From scanning skies for aircraft to diving below ships

Flight Lieutenant Kristian Henderson, who is a RAAF air traffic controller (ATC) in the landing helicopter dock HMAS Adelaide, jumped in feet first when the ship’s dive team was looking for new divers.

CAPTION: Flight Lieutenant Kristian Henderson with his dive gear on board HMAS Adelaide’s alongside Garden Island. Story by Lieutenant Brendan Trembath. Photo by Leading Seaman Matthew Lyall.

Flight Lieutenant Henderson completed Navy’s three-week scuba air diving (SAD) course at the Australian Defence Force Diving School at HMAS Penguin in Sydney.

He can now support scheduled ship’s maintenance as well as unexpected and short-notice tasks such as clearing a propeller from ropes or fishing nets.

He admitted he had a few jitters when he started the dive course in early April.

“As someone who has never dived before, I was apprehensive about taking on this unique challenge,” Flight Lieutenant Henderson said.

“However, I was blown away by the professionalism, proficiency and patience of the dive school instructors.”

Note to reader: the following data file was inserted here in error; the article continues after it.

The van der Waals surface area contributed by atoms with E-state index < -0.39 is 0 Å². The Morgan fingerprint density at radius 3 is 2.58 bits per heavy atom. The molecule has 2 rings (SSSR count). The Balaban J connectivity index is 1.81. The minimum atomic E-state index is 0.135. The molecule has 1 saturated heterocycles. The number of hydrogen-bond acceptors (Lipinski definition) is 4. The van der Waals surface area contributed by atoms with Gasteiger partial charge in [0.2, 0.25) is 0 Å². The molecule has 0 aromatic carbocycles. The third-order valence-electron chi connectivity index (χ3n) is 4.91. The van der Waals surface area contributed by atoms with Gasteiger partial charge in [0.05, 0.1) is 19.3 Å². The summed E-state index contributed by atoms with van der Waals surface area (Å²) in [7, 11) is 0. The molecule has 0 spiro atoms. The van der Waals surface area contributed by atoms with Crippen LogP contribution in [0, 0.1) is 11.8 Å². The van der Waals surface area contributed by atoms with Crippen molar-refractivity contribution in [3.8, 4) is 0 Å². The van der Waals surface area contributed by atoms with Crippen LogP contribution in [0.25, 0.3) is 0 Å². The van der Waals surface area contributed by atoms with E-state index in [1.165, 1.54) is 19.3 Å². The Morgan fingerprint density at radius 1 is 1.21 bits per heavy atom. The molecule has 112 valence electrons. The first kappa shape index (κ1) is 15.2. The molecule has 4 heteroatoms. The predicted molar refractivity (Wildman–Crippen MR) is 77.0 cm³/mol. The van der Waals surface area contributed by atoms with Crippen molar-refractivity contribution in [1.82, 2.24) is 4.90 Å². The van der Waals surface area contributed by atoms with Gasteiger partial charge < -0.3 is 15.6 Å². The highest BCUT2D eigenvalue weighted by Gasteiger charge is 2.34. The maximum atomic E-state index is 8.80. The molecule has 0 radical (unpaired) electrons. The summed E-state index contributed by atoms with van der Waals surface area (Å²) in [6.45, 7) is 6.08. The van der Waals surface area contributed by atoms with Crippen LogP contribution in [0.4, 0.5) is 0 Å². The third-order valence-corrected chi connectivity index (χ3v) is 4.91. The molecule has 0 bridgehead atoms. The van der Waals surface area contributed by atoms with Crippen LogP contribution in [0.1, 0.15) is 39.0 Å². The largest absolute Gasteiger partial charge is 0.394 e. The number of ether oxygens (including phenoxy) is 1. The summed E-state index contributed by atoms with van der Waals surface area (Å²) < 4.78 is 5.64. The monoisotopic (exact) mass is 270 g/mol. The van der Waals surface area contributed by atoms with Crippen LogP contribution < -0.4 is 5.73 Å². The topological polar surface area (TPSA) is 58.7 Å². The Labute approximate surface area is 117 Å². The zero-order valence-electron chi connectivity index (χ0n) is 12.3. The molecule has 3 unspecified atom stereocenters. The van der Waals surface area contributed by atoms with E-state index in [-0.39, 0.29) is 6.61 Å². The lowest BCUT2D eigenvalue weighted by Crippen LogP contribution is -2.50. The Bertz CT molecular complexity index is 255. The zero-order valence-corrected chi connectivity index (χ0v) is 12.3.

The dive school’s lead SAD instructor, Leading Seaman Clearance Diver Carl Keighran, said the trainees primarily came from the Navy.

“Throughout the course, Flight Lieutenant Henderson showed a high degree of trainability and a willingness to learn and excel,” Leading Seaman Keighran said.

“I would encourage other members of the Air Force or Army who are attached to Navy ships to consider this opportunity.”

CAPTION: Flight Lieutenant Kristian Henderson maintains HMAS Adelaide’s diving team’s equipment in the diving store. Photo by Leading Seaman Matthew Lyall.

Flight Lieutenant Henderson and six other trainees on the dive course studied diving medicine and diving procedures, including surface and sub-surface searches.

Their dive locations included Darling Harbour, where they dived below a decommissioned RAN destroyer and submarine moored alongside the Australian Maritime Museum.

“Diving under HMAS Vampire and HMAS Onslow at night after only a few weeks is pretty amazing,” Flight Lieutenant Henderson said.

Usually, he is part of a small contingent of RAAF ATCs in Adelaide who provide a radar-based approach control service to military aircraft operating to or in the vicinity of the ship.

They are also involved in the planning of air operations and liaise with military and civilian airspace authorities.

“We are incredibly fortunate to represent the RAAF as a part of this triservice platform,” Flight Lieutenant Henderson said.






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